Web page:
You have probably heard these buzzwords already. With the current boom in cloud computing, the “Linux admins” are going out of fashion and “DevOps Engineers” and “SRE specialists” are popping out all around the globe. But what do these terms, or positions actually incorporate? Should employees with above-mentioned titles work side by side, or should they be afraid of being replaced by one another? Let’s bring some light into this topic.
Let’s start with DevOps. A community-driven approach to organisational structure, practices, and tools, which:
- Speeds up the delivery of application and thus reduces time to market
- Implements small, gradual changes, rather than big rollouts
- Brings focus on tooling and automation
DevOps is an abstract concept, a culture, an ideology or philosophy if you will. It was developed as a reaction to typical organisational problems. One of the biggest obstacles in traditional development flow was the so-called “siloed” teams. Imagine a giant wall, where folks from the Development and Operation are sitting on either side of this wall. They can’t see each other, they can’t communicate with each other. A typical deployment process looked like this: Developers created a new version of a product, and then threw it over the wall to Ops folks to “take care of it”
The main problem here (apart from lack of communication and shared knowledge) is, that these two groups have vastly different goals. Developers want to build new features and updates and ship them ASAP, whereas the OPs folks approach things in “If it ain't broken don’t fix it” kind of way. They are concerned with stability more than anything else, and with each new feature or update, they can already see yet another sleepless night.
DevOps methodology transforms this concept. It tears down the wall and brings both teams together, often into a single person. Thus the name, DevOps. Developers + Operations working together, deploying, maintaining and automating stuff.
Nowadays, the trends are to bring other teams to direct cooperation as well. A good example would be connecting sales and marketing departments, making the most out of different competencies and shared knowledge to bring less siloed, more fluent workflow. But the term DevOps is probably here to stay as something like “DevPMOpSale” doesn’t sound as fancy anymore does it…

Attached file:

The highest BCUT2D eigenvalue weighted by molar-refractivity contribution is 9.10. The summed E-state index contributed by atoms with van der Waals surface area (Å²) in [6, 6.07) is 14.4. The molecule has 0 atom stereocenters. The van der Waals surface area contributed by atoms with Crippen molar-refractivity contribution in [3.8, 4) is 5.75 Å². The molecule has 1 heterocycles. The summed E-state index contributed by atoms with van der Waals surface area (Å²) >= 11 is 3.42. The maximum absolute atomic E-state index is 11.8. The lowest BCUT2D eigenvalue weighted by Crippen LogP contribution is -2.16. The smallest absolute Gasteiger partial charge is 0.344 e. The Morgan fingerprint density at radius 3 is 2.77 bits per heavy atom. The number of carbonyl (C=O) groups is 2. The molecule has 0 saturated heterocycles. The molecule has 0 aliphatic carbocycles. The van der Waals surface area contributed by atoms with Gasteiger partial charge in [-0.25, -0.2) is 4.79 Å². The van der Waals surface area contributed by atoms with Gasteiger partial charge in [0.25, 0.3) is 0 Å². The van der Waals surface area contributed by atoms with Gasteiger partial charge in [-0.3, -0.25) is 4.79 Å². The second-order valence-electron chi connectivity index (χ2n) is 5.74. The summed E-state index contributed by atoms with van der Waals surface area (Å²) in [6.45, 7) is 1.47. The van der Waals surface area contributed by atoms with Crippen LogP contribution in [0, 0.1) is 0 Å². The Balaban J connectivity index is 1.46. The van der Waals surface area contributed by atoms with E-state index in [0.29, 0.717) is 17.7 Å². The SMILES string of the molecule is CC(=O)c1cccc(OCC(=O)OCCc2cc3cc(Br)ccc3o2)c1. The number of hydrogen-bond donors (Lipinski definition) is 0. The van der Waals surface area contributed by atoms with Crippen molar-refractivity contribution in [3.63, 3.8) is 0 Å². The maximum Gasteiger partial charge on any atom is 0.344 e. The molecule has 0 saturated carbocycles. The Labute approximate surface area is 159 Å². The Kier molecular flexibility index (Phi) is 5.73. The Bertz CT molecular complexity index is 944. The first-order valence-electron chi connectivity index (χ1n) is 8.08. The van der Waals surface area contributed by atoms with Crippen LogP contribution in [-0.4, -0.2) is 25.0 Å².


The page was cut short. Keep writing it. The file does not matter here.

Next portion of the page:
We’ve talked about DevOps as an abstract ideology. SRE, or Site Reliability Engineering, on the other hand, is a concrete, prescriptive way of implementing very similar principles. It was designed by Google for its internal purposes. It was created parallelly and around the same time as DevOps principles. Later on, Google decided that SRE principles should be shared with the public and become a common practice. They even published an SRE book that you can read online for free.
SRE actually covers most of the DevOps ideology with concrete principles. As google folks like to say, the class SRE implements DevOps. If you dig deep into SRE books, you will find principles of shared ownership (mixed teams), toil & automation as well as an emphasis on small increments.
SRE also brings additional terms into the mix, such as:
- SLI: Service-Level Indicator
- Measurement of a service behaviour i.e. Is the latency of request below 300ms?
- SLO: Service-Level Objective
- The target of the exact amount (percentage) of the SLI that must be “healthy” e.g. 99.9% of the requests will have a latency below 300ms.
- SLA: Service-Level Agreement
- Agreement between the service provider and the client on what happens when the defined SLO is not met e.g. compensation for the loss of profit.
- PM: Post Mortem
- a blameless evaluation of service incidents with analysis of the root cause and the next steps to prevent from happening again.
SRE relies on the method called Error Budget. With this method, whenever you are about to, or already did, break your defined SLO, all deployments of new features, updates or maintenance windows are postponed, and all work is focused on reliability until you have enough error budget again or at the end of the SLO period.
So in summary, SRE and DevOps are not enemies, they are not even friends, completing each other. It's more like one guy talking about a dream house and the other guy actually picking up the tools and starting to build.